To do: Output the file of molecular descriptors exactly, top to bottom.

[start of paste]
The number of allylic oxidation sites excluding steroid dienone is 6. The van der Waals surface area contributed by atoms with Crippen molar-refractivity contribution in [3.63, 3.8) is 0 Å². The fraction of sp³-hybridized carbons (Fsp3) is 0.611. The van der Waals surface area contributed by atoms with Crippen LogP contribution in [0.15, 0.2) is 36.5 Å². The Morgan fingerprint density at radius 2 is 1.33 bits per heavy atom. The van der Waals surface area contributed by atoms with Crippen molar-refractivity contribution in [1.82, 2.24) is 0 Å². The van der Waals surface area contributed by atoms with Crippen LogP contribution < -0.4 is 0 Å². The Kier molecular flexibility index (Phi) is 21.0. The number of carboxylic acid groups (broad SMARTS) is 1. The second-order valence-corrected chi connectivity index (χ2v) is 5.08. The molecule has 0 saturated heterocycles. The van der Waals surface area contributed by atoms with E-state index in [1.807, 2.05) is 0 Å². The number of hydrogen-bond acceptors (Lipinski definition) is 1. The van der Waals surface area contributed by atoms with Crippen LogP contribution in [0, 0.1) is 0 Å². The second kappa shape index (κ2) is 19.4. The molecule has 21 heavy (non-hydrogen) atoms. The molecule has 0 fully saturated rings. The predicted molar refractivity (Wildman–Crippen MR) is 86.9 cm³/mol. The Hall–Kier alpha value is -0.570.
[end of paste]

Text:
The number of allylic oxidation sites excluding steroid dienone is 6. The van der Waals surface area contributed by atoms with Crippen molar-refractivity contribution in [3.63, 3.8) is 0 Å². The fraction of sp³-hybridized carbons (Fsp3) is 0.611. The van der Waals surface area contributed by atoms with Crippen LogP contribution in [0.15, 0.2) is 36.5 Å². The Morgan fingerprint density at radius 2 is 1.33 bits per heavy atom. The van der Waals surface area contributed by atoms with Crippen molar-refractivity contribution in [1.82, 2.24) is 0 Å². The van der Waals surface area contributed by atoms with Crippen LogP contribution < -0.4 is 0 Å². The Kier molecular flexibility index (Phi) is 21.0. The number of carboxylic acid groups (broad SMARTS) is 1. The second-order valence-corrected chi connectivity index (χ2v) is 5.08. The molecule has 0 saturated heterocycles. The van der Waals surface area contributed by atoms with E-state index in [1.807, 2.05) is 0 Å². The number of hydrogen-bond acceptors (Lipinski definition) is 1. The van der Waals surface area contributed by atoms with Crippen LogP contribution in [0, 0.1) is 0 Å². The second kappa shape index (κ2) is 19.4. The molecule has 21 heavy (non-hydrogen) atoms. The molecule has 0 fully saturated rings. The predicted molar refractivity (Wildman–Crippen MR) is 86.9 cm³/mol. The Hall–Kier alpha value is -0.570.